THF is the only chemical solvent that consistently provides reliable parylene removal from assembly substrates; the limited chemical options remaining are highly specialized and seldom applied. Abrasion techniques represent a popular removal option; laser methods are expected to develop further as a major removal process for parylene films. Mechanical and plasma-based techniques are useful for spot-removal assignments. Thermal methods also have some use for spot-removing parylene, but are difficult to control.

Disadvantages of Using Parylene on Electronics

Points to Consider

Despite parylene’s numerous benefits as a conformal coating, it has several disadvantages that should be recognized before it is used. Failure mechanisms that can emerge from parylene coatings have limited its wider scale application in comparison to liquid conformal films such as acrylic, epoxy, silicon, and urethane. In many situations, wet coatings can provide better performance and lower cost (or both) for many applications.

The Cost of the Parylene Process
The cost to apply parylene conformal coatings generally exceeds that of such liquid coatings as acrylic, epoxy, silicone and urethane. For one thing, the price of parylene dimer, the essential raw material of parylene conformal film, is rather expensive, ranging from $200-$10,000+ per pound, a factor that adds significantly to production expense before the process begins: The average parylene production-run requires a pound of dimer, generating high material costs from the outset, particularly if only a limited number of items are being coated. Because parylene is applied through a chemical vapor deposition (CVD) process, everything is coated. This includes product components such as the inner diameter of a printed circuit board (PCB), which needs to be film-free to work properly. Masking and other corrective/protective procedures need to be implemented to assure unnecessary coating does not occur. The existence of these conditions make parylene an inherently inefficient process and wasteful with production materials, which escalates the end cost to the customer. High capital costs for new production equipment are also common.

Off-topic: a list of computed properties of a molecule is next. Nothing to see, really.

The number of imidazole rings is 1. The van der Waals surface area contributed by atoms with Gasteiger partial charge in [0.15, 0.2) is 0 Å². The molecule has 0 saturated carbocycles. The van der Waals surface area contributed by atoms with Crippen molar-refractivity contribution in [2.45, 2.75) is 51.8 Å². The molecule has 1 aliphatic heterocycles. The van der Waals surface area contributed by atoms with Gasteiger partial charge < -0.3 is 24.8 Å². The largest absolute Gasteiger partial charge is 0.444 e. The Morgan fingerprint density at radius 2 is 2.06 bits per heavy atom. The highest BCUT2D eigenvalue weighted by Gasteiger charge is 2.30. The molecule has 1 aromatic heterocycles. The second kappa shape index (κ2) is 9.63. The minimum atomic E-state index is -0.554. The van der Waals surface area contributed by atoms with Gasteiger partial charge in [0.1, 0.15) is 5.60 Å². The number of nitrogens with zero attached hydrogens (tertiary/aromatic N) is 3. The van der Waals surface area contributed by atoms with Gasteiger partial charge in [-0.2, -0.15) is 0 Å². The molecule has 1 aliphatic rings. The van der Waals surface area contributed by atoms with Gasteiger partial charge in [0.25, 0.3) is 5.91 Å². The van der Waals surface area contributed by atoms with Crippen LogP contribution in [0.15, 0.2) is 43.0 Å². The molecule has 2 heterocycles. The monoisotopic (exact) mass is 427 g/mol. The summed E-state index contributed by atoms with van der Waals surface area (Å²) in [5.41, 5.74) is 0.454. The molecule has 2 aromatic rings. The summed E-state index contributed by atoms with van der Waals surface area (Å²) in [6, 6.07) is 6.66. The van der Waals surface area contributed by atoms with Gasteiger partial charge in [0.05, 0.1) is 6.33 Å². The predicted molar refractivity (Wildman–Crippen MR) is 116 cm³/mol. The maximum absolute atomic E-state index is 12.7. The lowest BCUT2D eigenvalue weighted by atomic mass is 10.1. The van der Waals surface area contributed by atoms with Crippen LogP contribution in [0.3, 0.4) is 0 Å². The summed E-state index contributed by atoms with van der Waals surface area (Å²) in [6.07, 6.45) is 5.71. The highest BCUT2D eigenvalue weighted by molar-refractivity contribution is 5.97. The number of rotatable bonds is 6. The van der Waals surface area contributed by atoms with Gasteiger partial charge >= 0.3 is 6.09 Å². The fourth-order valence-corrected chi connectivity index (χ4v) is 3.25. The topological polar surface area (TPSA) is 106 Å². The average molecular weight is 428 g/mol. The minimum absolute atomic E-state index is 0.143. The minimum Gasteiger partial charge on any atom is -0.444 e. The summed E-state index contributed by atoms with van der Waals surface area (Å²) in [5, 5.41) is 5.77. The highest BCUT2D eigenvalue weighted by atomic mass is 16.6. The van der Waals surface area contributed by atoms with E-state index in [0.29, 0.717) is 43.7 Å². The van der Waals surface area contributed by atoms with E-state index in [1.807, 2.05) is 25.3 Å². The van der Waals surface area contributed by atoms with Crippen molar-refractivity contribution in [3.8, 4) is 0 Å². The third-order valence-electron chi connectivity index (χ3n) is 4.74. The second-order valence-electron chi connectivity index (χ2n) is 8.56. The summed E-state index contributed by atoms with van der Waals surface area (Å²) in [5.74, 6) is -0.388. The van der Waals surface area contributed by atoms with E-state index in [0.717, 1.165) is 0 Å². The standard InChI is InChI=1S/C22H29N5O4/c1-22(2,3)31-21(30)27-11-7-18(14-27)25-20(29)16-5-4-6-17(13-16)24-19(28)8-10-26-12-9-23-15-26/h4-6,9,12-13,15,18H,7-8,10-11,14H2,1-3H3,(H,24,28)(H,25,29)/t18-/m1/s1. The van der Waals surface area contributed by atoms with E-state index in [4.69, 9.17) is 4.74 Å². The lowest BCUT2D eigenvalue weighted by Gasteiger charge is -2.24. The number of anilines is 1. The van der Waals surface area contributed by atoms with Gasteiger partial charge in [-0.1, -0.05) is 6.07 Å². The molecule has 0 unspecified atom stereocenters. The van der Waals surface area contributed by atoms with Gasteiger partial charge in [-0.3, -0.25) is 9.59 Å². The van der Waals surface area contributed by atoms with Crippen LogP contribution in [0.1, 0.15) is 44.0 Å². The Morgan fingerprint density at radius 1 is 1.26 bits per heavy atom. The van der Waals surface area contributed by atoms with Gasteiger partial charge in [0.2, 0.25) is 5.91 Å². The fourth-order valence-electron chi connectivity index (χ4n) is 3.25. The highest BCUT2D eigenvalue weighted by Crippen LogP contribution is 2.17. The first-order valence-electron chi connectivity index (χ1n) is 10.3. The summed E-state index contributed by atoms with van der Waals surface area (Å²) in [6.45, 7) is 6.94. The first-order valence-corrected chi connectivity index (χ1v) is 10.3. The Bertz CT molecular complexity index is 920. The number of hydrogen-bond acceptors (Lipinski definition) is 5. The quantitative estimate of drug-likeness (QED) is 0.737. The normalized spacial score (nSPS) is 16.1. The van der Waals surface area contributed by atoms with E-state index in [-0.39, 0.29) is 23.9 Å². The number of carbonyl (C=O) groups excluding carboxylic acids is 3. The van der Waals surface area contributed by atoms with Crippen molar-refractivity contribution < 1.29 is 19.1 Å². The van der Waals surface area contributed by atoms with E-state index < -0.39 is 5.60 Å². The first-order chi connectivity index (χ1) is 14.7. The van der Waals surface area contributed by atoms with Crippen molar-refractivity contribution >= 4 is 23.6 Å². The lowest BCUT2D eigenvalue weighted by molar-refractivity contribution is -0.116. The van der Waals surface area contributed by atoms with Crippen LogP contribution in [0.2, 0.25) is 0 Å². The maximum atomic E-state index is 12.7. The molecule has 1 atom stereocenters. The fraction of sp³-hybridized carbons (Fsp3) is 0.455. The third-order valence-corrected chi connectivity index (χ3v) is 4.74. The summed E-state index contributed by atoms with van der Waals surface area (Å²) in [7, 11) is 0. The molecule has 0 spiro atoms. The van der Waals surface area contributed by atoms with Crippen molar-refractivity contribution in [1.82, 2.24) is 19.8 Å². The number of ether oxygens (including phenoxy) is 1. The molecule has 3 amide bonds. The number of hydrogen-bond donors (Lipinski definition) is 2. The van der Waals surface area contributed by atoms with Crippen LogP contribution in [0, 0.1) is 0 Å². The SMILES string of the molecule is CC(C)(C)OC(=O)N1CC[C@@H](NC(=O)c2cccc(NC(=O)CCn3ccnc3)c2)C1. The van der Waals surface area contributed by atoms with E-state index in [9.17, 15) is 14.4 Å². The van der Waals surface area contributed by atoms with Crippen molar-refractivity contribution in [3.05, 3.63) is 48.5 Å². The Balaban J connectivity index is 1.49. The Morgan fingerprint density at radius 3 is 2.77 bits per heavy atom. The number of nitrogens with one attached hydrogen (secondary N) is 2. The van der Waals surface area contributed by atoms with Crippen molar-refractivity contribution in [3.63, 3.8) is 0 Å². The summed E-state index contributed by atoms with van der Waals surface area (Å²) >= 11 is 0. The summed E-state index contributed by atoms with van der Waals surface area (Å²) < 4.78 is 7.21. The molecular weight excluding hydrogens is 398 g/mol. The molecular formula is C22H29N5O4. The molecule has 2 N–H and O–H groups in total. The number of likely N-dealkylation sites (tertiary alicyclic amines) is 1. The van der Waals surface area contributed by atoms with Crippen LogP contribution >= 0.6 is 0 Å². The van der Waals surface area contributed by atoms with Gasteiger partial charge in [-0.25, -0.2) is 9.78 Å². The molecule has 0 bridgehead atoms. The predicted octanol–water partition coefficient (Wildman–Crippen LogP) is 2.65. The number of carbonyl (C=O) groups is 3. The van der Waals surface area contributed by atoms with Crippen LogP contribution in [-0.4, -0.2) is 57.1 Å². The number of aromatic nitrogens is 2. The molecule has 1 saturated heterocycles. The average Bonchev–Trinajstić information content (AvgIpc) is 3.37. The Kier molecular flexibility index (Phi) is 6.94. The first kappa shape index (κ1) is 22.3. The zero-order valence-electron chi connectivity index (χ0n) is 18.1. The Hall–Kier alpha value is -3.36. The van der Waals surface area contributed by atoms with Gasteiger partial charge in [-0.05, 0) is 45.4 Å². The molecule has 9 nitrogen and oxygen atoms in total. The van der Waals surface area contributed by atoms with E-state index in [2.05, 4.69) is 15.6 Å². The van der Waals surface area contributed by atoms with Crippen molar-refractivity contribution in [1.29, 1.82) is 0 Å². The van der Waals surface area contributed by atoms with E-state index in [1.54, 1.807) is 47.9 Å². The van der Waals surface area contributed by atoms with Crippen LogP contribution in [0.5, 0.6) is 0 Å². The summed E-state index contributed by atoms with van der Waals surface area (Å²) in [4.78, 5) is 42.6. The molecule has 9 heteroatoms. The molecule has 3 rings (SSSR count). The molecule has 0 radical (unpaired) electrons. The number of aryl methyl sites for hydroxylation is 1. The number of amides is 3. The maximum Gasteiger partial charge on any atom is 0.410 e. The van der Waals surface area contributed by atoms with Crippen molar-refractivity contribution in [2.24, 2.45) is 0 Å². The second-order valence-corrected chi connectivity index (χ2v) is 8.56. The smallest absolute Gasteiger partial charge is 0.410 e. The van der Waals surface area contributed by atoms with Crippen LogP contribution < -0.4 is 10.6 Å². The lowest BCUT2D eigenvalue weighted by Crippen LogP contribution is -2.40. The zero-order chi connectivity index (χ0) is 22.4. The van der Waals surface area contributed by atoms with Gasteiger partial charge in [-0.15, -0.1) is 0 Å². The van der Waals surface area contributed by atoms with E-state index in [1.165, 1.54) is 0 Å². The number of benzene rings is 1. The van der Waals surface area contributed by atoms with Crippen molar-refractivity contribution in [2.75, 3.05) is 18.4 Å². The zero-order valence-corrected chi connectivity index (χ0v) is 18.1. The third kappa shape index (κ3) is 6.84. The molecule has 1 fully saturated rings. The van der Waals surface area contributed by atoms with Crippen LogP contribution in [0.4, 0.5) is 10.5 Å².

Other Parylene Disadvantages
In addition to higher production cost, other disadvantages of parylene conformal films include:

  • Batch processing: CVD requires a batch production process.  Only a finite expanse of physical space is available in the production chamber, limiting the total number of items that can be effectively coated during any single machine-run.  The primary objective is maximizing the number of items coated in the chamber, without sacrificing conformal film quality.  While a suboptimal quantity of coated items can dramatically increase the price-per-piece, diminished film quality caused by chamber overcrowding will do the same.  Both concerns escalate production costs and process time.     
  • Chemical inertness: Parylene is often sought after as a conformal coating because it doesn't react to many chemicals; in this respect, its inertness is highly-prized property.  Yet, this can be a problem for coating PCBs and other assemblies, if a PCB needs to be reworked.  Solvent-resistant and relatively heat-resistant, parylene is difficult to remove.  Time-consuming micro-abrasion is the only consistently reliable method of removing parylene   
  • Delamination: Delamination is the result of a poor film finish typified by torn, unattached, and non-conformal coating, separated from the substrate, nullifying the objective of conformal coating.  All appropriate preparation –cleaning the substrate, masking, etc. – needs to be completed prior to the coating process.  Materials’ compatibility with the substrate must be verified, as should applicable moisture impermeability.  These factors support adhesion by improving the interaction of surface energies between the parylene and the substrate. 
  • Limited throughput: CVD deposition chambers are costly to run; physically small, they are limited to small-batch production.  Total quantity of product coated during any single coating session is similarly limited and is time-consuming, requiring between 8 – 24 hours to complete.